It started as another thought scribbled in coach Nick Rolovich’s book of ideas.
April Fool’s Day prank? How about a wet-and-wild one?
Rolovich concocted an elaborate water-balloon fight between the coaching staff and players. The key was the element of surprise.
“It took a lot of planning,” said Rolovich, who summoned the coaches, graduate assistants, interns, video staff and facility managers to a 10 a.m. meeting on April 1. Defensive coordinator Kevin Lempa was absent — he was being interviewed for the “Leahey and Leahey” television show — thus making him an involuntary diversion in the scheme.
At 4 p.m., Lempa was summoned to human resource specialist Paula Nishimoto’s office to fill out what Rolovich termed “fake papers.”
At the start of the 4:30 p.m. team meeting in the athletic complex auditorium, Rolovich handed a note to right tackle RJ Hollis to be read aloud to the rest of the players. It was a notification of the water-balloon battle on the grass practice field.
“At 4:35,” Rolovich recalled, “the coaches declared war on the players.”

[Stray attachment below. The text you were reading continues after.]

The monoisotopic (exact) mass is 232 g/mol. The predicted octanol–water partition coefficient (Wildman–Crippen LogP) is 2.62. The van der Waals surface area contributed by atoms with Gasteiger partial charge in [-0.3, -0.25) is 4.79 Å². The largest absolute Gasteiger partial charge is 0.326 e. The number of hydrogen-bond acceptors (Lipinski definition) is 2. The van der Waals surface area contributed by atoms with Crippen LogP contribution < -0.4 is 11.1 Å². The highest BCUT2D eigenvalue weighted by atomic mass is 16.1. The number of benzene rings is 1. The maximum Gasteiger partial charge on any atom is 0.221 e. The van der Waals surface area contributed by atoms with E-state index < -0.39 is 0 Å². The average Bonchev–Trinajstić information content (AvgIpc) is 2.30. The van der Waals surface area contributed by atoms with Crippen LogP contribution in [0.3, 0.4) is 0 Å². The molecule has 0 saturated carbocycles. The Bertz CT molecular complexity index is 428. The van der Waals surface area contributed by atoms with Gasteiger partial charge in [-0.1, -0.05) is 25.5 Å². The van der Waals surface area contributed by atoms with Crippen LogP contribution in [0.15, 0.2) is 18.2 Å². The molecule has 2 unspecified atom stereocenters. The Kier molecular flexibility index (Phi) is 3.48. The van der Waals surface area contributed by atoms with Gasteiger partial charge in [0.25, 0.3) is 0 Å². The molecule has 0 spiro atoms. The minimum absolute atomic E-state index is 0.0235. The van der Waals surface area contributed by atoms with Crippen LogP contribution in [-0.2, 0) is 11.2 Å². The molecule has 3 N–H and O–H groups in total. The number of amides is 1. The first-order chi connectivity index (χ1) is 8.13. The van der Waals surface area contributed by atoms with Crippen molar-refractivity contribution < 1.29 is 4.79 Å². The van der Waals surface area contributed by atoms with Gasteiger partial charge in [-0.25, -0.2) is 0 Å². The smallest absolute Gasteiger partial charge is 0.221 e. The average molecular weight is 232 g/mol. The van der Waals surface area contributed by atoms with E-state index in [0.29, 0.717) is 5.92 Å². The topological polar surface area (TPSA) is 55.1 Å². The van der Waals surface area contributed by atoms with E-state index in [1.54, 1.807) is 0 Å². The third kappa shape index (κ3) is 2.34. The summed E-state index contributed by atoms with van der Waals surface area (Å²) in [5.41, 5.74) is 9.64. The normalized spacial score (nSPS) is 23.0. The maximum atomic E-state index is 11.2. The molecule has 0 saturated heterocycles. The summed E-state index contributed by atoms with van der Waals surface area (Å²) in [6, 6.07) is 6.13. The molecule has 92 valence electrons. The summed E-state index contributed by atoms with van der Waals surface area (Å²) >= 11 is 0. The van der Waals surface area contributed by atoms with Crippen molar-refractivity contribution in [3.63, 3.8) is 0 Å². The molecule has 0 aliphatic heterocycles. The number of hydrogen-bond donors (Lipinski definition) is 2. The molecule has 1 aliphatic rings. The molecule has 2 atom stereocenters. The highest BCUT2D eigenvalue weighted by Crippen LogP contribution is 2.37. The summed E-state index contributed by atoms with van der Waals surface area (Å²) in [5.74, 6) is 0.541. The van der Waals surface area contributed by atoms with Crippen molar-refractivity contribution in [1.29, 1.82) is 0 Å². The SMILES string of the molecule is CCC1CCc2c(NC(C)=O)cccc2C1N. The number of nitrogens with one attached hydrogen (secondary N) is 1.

As the players raced toward the gate of the field, they saw trash containers filled with water, water balloons and Super Soakers.
The event was captured on video. The five-member football video crew had cameras set up on platforms, including the so-called crow’s nest, and on the field. They also used Go Pros to shoot video from golf carts. Equipment worker Patricia Welton and Briana Stutzmann (assistant coach Craig Stutzmann’s wife) shot video with their cell phones.
A memorable shot was Lempa, who was notified shortly before the event, looking in awe as he was being driven toward the battleground.
“This was a team effort,” video coordinator Dory Kong said of her staff. Kong edited the video, Olivia Vea coordinated the logistics, and each of the video crew was involved in the process.
Rolovich paid for the 900 balloons, but it was the graduate assistants who had to fill them with water.
“It’s in their job description,” Rolovich said.
Here’s the video: April Fool’s Day Massacre